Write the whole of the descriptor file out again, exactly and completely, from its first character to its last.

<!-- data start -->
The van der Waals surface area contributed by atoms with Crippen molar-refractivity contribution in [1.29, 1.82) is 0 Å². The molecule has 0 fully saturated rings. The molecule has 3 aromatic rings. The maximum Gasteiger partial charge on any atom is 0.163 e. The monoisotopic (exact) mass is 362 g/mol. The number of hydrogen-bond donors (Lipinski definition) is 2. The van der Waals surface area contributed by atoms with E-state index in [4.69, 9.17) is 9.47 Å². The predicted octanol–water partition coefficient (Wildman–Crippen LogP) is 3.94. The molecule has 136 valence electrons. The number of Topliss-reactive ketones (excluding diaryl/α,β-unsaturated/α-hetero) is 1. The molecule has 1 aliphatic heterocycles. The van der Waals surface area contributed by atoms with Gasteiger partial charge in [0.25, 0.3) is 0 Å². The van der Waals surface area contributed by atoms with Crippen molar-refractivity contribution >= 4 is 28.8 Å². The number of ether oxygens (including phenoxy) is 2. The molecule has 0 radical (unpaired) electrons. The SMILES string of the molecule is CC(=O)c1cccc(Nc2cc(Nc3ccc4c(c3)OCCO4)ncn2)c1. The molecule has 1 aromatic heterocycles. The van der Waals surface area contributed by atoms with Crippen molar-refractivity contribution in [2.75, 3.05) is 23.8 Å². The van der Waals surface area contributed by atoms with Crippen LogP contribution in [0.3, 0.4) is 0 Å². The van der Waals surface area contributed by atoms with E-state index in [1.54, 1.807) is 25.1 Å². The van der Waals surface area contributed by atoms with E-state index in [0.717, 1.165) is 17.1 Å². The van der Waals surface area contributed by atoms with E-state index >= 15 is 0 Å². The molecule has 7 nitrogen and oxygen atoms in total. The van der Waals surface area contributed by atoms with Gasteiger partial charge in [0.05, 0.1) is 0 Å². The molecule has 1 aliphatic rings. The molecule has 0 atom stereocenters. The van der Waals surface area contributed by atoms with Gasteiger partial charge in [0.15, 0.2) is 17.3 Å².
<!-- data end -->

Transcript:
The van der Waals surface area contributed by atoms with Crippen molar-refractivity contribution in [1.29, 1.82) is 0 Å². The molecule has 0 fully saturated rings. The molecule has 3 aromatic rings. The maximum Gasteiger partial charge on any atom is 0.163 e. The monoisotopic (exact) mass is 362 g/mol. The number of hydrogen-bond donors (Lipinski definition) is 2. The van der Waals surface area contributed by atoms with E-state index in [4.69, 9.17) is 9.47 Å². The predicted octanol–water partition coefficient (Wildman–Crippen LogP) is 3.94. The molecule has 136 valence electrons. The number of Topliss-reactive ketones (excluding diaryl/α,β-unsaturated/α-hetero) is 1. The molecule has 1 aliphatic heterocycles. The van der Waals surface area contributed by atoms with Gasteiger partial charge in [0.25, 0.3) is 0 Å². The van der Waals surface area contributed by atoms with Crippen molar-refractivity contribution >= 4 is 28.8 Å². The number of ether oxygens (including phenoxy) is 2. The molecule has 0 radical (unpaired) electrons. The SMILES string of the molecule is CC(=O)c1cccc(Nc2cc(Nc3ccc4c(c3)OCCO4)ncn2)c1. The molecule has 1 aromatic heterocycles. The van der Waals surface area contributed by atoms with Crippen molar-refractivity contribution in [2.75, 3.05) is 23.8 Å². The van der Waals surface area contributed by atoms with Crippen LogP contribution in [0.3, 0.4) is 0 Å². The van der Waals surface area contributed by atoms with E-state index in [1.54, 1.807) is 25.1 Å². The van der Waals surface area contributed by atoms with E-state index in [0.717, 1.165) is 17.1 Å². The van der Waals surface area contributed by atoms with E-state index >= 15 is 0 Å². The molecule has 7 nitrogen and oxygen atoms in total. The van der Waals surface area contributed by atoms with Gasteiger partial charge in [0.05, 0.1) is 0 Å². The molecule has 1 aliphatic rings. The molecule has 0 atom stereocenters. The van der Waals surface area contributed by atoms with Gasteiger partial charge in [0.15, 0.2) is 17.3 Å².